June 13, 2024

Fenway Sports Group closing in on $3 billion PGA Tour investment

The PGA Tour has been in near-constant upheaval since the PIF formally launched LIV in late 2021, the upstart poaching well-known members with lucrative deals both prior to and since it began play in 2022. (The latest, according to The Telegraph, is Englishman Tyrrell Hatton for a reported $65 million. Hatton was to be a member of Boston Common Golf, the FSG-backed entry in the simulator golf league TGL whose debut was pushed back to 2025.)

What appeared to be a protracted and expensive legal battle between the sides was surprisingly shelved in June, with the unveiling of a framework agreement that would see the tours join forces to remake men’s professional golf.

PGA Tour commissioner Jay Monahan and LIV Golf chairman Yasir Al-Rumayyan have been holding talks about the size, scope, and nature of the new proposed partnership the last couple of months, passing through a proposed Dec. 31 deadline to complete a deal with a New Year’s announcement that “we are working to extend our negotiations into next year based on the progress we have made to date.”

The talks among the primary interested parties, which includes the DP World (formerly European) Tour, have otherwise been shrouded in secrecy for several months.

In December, the PGA Tour’s Policy Board — which includes players among the executives — acknowledged it had chosen to advance in investment talks with the SSG consortium, a group that features owners from the five largest North American sports leagues.

Along with FSG itself, its top four owners — John Henry, Tom Werner, Gerry Cardinale and Mike Gordon — are individually listed as SSG members. In addition to the Red Sox, FSG also owns Liverpool Football Club, the NHL’s Pittsburgh Penguins, and 80 percent of NESN. (Henry also owns the Globe.)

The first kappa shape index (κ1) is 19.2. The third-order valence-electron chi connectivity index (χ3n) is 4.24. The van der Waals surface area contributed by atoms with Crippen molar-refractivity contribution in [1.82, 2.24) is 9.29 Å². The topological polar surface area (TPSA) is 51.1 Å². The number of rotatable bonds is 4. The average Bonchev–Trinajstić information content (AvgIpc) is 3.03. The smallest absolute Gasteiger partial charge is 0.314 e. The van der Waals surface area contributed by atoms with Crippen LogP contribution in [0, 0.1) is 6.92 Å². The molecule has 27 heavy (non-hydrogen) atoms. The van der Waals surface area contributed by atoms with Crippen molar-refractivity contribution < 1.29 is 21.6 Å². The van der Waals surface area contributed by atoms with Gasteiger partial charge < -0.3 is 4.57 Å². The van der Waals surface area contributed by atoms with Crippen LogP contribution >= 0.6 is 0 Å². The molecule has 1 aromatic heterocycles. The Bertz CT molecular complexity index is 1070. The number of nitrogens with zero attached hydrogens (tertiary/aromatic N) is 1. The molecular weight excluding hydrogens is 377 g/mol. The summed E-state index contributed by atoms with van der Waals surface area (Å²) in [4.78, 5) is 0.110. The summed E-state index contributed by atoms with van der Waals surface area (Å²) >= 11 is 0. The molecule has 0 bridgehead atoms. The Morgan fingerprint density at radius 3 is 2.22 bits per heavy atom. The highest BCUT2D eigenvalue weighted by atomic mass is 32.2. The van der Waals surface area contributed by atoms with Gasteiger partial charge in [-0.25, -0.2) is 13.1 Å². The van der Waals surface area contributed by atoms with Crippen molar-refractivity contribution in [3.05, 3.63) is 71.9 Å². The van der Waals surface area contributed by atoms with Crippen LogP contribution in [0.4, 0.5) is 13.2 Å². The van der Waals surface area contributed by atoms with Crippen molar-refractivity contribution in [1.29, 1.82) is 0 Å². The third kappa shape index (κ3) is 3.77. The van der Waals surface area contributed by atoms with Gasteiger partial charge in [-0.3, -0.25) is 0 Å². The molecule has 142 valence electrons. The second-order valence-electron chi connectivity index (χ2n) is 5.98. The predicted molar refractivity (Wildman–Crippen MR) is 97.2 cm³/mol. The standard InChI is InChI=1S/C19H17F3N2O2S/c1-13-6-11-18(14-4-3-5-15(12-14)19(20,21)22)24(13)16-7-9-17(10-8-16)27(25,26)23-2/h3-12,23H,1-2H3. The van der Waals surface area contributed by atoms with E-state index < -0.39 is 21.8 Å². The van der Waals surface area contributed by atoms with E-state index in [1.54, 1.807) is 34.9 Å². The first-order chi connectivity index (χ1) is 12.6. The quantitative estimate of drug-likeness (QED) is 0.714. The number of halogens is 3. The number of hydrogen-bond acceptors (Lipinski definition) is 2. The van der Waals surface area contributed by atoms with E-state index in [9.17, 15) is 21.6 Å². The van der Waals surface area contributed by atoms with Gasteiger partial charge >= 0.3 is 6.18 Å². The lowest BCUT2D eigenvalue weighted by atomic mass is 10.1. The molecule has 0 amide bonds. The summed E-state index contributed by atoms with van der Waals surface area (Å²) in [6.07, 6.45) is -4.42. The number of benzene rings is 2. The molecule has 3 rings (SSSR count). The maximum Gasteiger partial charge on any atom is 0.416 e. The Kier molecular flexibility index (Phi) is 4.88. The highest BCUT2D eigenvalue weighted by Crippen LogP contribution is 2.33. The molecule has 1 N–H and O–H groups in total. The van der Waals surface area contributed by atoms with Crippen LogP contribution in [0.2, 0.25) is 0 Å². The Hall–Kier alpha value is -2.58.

Also in the SSG mix is Celtics’ lead owner Wyc Grousbeck; Milwaukee Brewers owner Mark Attanasio; Arthur Blank, owner of the NFL’s Atlanta Falcons and Atlanta United FC of MLS; Mets owner Steven A. Cohen and his Cohen Private Ventures; David Moross of HighPost Capital; former Milwaukee Bucks co-owner Marc Lasry; and Chicago Cubs owner Tom Ricketts.

In a statement concerning their proposed partnership with the PGA Tour, Henry said, “Strategic Sports Group [a consortium of US-based professional sports team investors] has expressed interest in supporting the PGA Tour and its alliance partner, the DP World Tour, and we look forward to a continued dialogue to help further the commercial aspects of the Tour on behalf of its membership, partners, and fans around the world.”

Soon after the SSG talks development, LIV Golf announced that it had signed reigning Masters champion and world No. 3 Jon Rahm, in a deal reportedly worth more than $300 million. (Hatton is expected to join Rahm’s new LIV team.) Rahm will join other major champions Dustin Johnson, Brooks Koepka, Bryson DeChambeau, Cameron Smith, and Phil Mickelson on LIV.

PGA Tour television ratings on CBS were up 1 percent last year from 2022. LIV Golf, which has a broadcast deal with The CW network, stopped revealing ratings of its tour stops in April.

Monahan’s revelation about working with, rather than against, PIF led to blowback substantial enough for the Belmont native and former FSG employee to take a leave of absence that he said was related to stress.

The involvement of PIF has caught the attention of lawmakers in Washington, D.C., concerned with Saudi Arabia’s stances on human rights, including the murder of journalist Jamal Khashoggi, whose assassination US intelligence believed was approved by top Saudi leaders.

Michael Silverman can be reached at michael.silverman@globe.com.

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